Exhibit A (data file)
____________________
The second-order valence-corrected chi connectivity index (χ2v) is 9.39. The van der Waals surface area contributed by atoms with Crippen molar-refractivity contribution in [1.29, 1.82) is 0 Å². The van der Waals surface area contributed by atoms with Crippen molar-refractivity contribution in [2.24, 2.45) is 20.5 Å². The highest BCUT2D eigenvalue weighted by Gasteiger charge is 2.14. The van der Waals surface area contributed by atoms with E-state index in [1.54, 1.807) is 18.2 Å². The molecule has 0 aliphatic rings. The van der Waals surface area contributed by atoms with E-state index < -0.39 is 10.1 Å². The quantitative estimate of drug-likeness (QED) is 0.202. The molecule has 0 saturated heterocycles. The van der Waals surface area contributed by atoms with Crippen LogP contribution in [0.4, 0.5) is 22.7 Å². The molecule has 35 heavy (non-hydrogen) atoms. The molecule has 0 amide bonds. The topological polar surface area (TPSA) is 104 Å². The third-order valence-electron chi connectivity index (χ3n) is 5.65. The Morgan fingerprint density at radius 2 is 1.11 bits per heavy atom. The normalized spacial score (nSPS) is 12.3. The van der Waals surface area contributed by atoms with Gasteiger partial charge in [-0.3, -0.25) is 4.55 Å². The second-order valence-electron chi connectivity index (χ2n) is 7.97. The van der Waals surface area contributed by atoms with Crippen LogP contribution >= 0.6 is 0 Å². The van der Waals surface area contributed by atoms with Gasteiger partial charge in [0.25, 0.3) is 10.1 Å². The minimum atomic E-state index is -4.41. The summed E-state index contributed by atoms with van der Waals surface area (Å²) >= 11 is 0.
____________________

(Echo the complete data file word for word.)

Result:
The second-order valence-corrected chi connectivity index (χ2v) is 9.39. The van der Waals surface area contributed by atoms with Crippen molar-refractivity contribution in [1.29, 1.82) is 0 Å². The van der Waals surface area contributed by atoms with Crippen molar-refractivity contribution in [2.24, 2.45) is 20.5 Å². The highest BCUT2D eigenvalue weighted by Gasteiger charge is 2.14. The van der Waals surface area contributed by atoms with E-state index in [1.54, 1.807) is 18.2 Å². The molecule has 0 aliphatic rings. The van der Waals surface area contributed by atoms with E-state index < -0.39 is 10.1 Å². The quantitative estimate of drug-likeness (QED) is 0.202. The molecule has 0 saturated heterocycles. The van der Waals surface area contributed by atoms with Crippen LogP contribution in [0.4, 0.5) is 22.7 Å². The molecule has 35 heavy (non-hydrogen) atoms. The molecule has 0 amide bonds. The topological polar surface area (TPSA) is 104 Å². The third-order valence-electron chi connectivity index (χ3n) is 5.65. The Morgan fingerprint density at radius 2 is 1.11 bits per heavy atom. The normalized spacial score (nSPS) is 12.3. The van der Waals surface area contributed by atoms with Gasteiger partial charge in [-0.3, -0.25) is 4.55 Å². The second-order valence-electron chi connectivity index (χ2n) is 7.97. The van der Waals surface area contributed by atoms with Crippen LogP contribution >= 0.6 is 0 Å². The van der Waals surface area contributed by atoms with Gasteiger partial charge in [0.25, 0.3) is 10.1 Å². The minimum atomic E-state index is -4.41. The summed E-state index contributed by atoms with van der Waals surface area (Å²) >= 11 is 0.